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United States v. Jackson

United States Court of Appeals, Eighth Circuit

May 15, 2017

United States of America Plaintiff-Appellee
v.
Alfred Latrell Jackson Defendant-Appellant United States of America Plaintiff-Appellee
v.
Curtis Lee Kemp Defendant-Appellant

          Submitted: April 7, 2017

         Appeals from United States District Court for the Southern District of Iowa - Davenport

          Before SMITH, Chief Judge, SHEPHERD, Circuit Judge, and FENNER, [1] District Judge.

          FENNER, District Judge.

         This case arises from an investigation into a heroin-distribution conspiracy in Iowa City, Iowa. On July 21, 2015, a grand jury sitting in the Southern District of Iowa returned a superseding indictment charging Alfred Latrell Jackson and Curtis Lee Kemp, as well as five other individuals, with conspiracy to distribute heroin, in violation of 21 U.S.C. §§ 846 and 841(a)(1), and multiple counts of distribution of heroin, in violation of 21 U.S.C. §§ 841(a)(1) and 841(b)(1)(C). Before trial, the government filed a notice of intent to use Rule 404(b) evidence. On April 12, 2016, a jury returned guilty verdicts as to both Jackson and Kemp.

         The district court[2] sentenced Jackson to 188 months' imprisonment and sentenced Kemp to 84 months' imprisonment. Both filed timely notices of appeal. We affirm the district court's judgment.

         I. BACKGROUND

         Beginning in 2012, Iowa City law enforcement witnessed a tremendous increase in the use and distribution of heroin within the jurisdiction. In July 2014, investigators identified a man named Jason Dawson as a source of heroin in the area. With the goal of ultimately purchasing heroin directly from Dawson, police began executing controlled purchases in the city. Those purchases led them to contact with both Dawson, and appellant Curtis Kemp. In July 2014, an officer was able to execute a search of Dawson's vehicle during a traffic stop. The officer discovered a small amount of heroin, $1,097 in United States currency, and two cellular phones. Officers later obtained warrants to search the contents of those phones. They identified two numbers Dawson frequently texted about heroin and large amounts of money. Officers searched Dawson's residence that same day. During the search, they discovered additional evidence of an on-going heroin distribution scheme. Dawson agreed to cooperate with authorities, and identified appellant Alfred Jackson as his heroin source. The officers set up a recorded phone call between Dawson and Jackson, and the two spoke about a pending transaction. Officers then searched Jackson's residence and discovered further evidence of a heroin distribution ring. Among the discovered evidence was a cell phone that matched the number Dawson frequently texted about heroin transactions.

         Officers eventually arrested both Kemp and Jackson. The two, along with five others, were charged with conspiracy to distribute heroin and several other related crimes. Kemp and Jackson now appeal their conviction.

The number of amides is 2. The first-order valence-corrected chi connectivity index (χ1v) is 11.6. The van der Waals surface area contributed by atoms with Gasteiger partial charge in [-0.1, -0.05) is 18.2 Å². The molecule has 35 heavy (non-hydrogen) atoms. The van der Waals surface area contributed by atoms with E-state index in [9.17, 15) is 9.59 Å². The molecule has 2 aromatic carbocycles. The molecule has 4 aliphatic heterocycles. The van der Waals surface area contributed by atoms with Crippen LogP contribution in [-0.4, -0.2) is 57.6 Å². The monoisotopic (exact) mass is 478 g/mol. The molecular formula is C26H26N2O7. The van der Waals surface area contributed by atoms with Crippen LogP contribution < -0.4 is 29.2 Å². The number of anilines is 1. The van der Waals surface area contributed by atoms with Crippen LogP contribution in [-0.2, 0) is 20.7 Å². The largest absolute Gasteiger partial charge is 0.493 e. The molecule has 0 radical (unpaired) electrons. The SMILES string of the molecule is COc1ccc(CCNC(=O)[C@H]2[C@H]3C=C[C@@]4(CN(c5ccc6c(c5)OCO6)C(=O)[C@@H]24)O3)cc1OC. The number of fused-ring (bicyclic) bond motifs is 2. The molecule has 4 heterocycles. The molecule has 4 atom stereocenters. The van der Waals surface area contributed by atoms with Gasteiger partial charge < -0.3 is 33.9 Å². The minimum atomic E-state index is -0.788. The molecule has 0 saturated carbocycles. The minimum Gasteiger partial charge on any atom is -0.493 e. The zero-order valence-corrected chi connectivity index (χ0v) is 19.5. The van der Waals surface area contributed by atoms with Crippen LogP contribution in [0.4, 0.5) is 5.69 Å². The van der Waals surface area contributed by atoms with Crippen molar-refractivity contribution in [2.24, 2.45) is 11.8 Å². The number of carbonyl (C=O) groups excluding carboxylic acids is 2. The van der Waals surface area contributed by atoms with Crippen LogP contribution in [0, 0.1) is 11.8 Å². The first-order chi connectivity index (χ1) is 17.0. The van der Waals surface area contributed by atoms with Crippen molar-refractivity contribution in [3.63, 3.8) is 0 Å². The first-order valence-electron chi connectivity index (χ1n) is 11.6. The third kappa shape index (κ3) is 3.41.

II. DISCUSSION

         A. Admission of Evidence under Federal Rule of Evidence 404(b)

         Appellant Kemp argues that the district court abused its discretion when it, over Kemp's objection, allowed the government to present (1) evidence of a 2010 search of Kemp's apartment that showed Kemp was involved in selling controlled substances; and (2) testimony from Ricky Jones detailing that he and Kemp had used heroin together. We review the district court's admission of evidence under Rule 404(b) for abuse of discretion. United States v. Wilson, 619 F.3d 787, 791-92 (8th Cir. 2010). We will reverse the district court's decision "only when such evidence clearly had no bearing on the case and was introduced solely to prove the defendant's propensity to commit criminal acts." United States v. Littlewind, 595 F.3d 876, 881 (8th Cir. 2010) (quotation omitted).

         At trial, the government presented testimony from Investigator Blomgren, a narcotics investigator with the Iowa City Police Department. Blomgren's testimony covered many aspects of the investigation that snared Kemp, and included an account of a 2010 search of Kemp's apartment. In 2010, the police obtained a search warrant after they executed a controlled-buy with a different individual inside the unit. Officers discovered a crack cocaine pipe, crack cocaine paraphernalia, prescription pills, packaging materials, a digital scale, and cell phones during the search. The state of Iowa filed charges against Kemp over the officers' findings, but the charges were later dismissed. The district court allowed the government to introduce Blomgren's testimony about the 2010 search, but contemporaneously instructed the jury as follows:

Remember if you find that Defendant Kemp was involved in drug activity prior to the alleged conspiracy, this is not evidence that he committed the drug crimes alleged in this case. You may not convict a person simply because he may have committed similar acts in the past. Defendant Kemp is on trial only for the crimes charged, and you may consider this evidence of any prior acts that you find to be supported by evidence involving drug ...

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